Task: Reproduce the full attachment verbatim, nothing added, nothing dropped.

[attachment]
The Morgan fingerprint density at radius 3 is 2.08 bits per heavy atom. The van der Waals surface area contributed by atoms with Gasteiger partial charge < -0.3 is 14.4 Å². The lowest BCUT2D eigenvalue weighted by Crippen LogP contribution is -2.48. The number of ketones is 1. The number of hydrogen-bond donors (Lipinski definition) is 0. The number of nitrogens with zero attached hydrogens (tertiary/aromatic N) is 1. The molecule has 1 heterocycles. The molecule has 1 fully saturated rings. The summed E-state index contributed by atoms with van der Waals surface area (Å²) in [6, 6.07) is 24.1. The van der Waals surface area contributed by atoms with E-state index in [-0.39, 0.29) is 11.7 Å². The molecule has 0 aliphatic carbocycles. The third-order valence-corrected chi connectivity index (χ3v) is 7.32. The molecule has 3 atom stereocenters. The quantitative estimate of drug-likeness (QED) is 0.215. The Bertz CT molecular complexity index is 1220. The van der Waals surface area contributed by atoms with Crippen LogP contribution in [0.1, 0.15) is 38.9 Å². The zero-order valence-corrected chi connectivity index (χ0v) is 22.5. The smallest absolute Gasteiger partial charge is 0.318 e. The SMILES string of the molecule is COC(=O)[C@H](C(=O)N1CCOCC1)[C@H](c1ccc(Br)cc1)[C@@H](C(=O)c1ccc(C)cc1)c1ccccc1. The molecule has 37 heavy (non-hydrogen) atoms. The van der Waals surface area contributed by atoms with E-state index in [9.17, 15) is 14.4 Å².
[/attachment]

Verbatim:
The Morgan fingerprint density at radius 3 is 2.08 bits per heavy atom. The van der Waals surface area contributed by atoms with Gasteiger partial charge < -0.3 is 14.4 Å². The lowest BCUT2D eigenvalue weighted by Crippen LogP contribution is -2.48. The number of ketones is 1. The number of hydrogen-bond donors (Lipinski definition) is 0. The number of nitrogens with zero attached hydrogens (tertiary/aromatic N) is 1. The molecule has 1 heterocycles. The molecule has 1 fully saturated rings. The summed E-state index contributed by atoms with van der Waals surface area (Å²) in [6, 6.07) is 24.1. The van der Waals surface area contributed by atoms with E-state index in [-0.39, 0.29) is 11.7 Å². The molecule has 0 aliphatic carbocycles. The third-order valence-corrected chi connectivity index (χ3v) is 7.32. The molecule has 3 atom stereocenters. The quantitative estimate of drug-likeness (QED) is 0.215. The Bertz CT molecular complexity index is 1220. The van der Waals surface area contributed by atoms with Crippen LogP contribution in [0.1, 0.15) is 38.9 Å². The zero-order valence-corrected chi connectivity index (χ0v) is 22.5. The smallest absolute Gasteiger partial charge is 0.318 e. The SMILES string of the molecule is COC(=O)[C@H](C(=O)N1CCOCC1)[C@H](c1ccc(Br)cc1)[C@@H](C(=O)c1ccc(C)cc1)c1ccccc1. The molecule has 37 heavy (non-hydrogen) atoms. The van der Waals surface area contributed by atoms with E-state index in [9.17, 15) is 14.4 Å².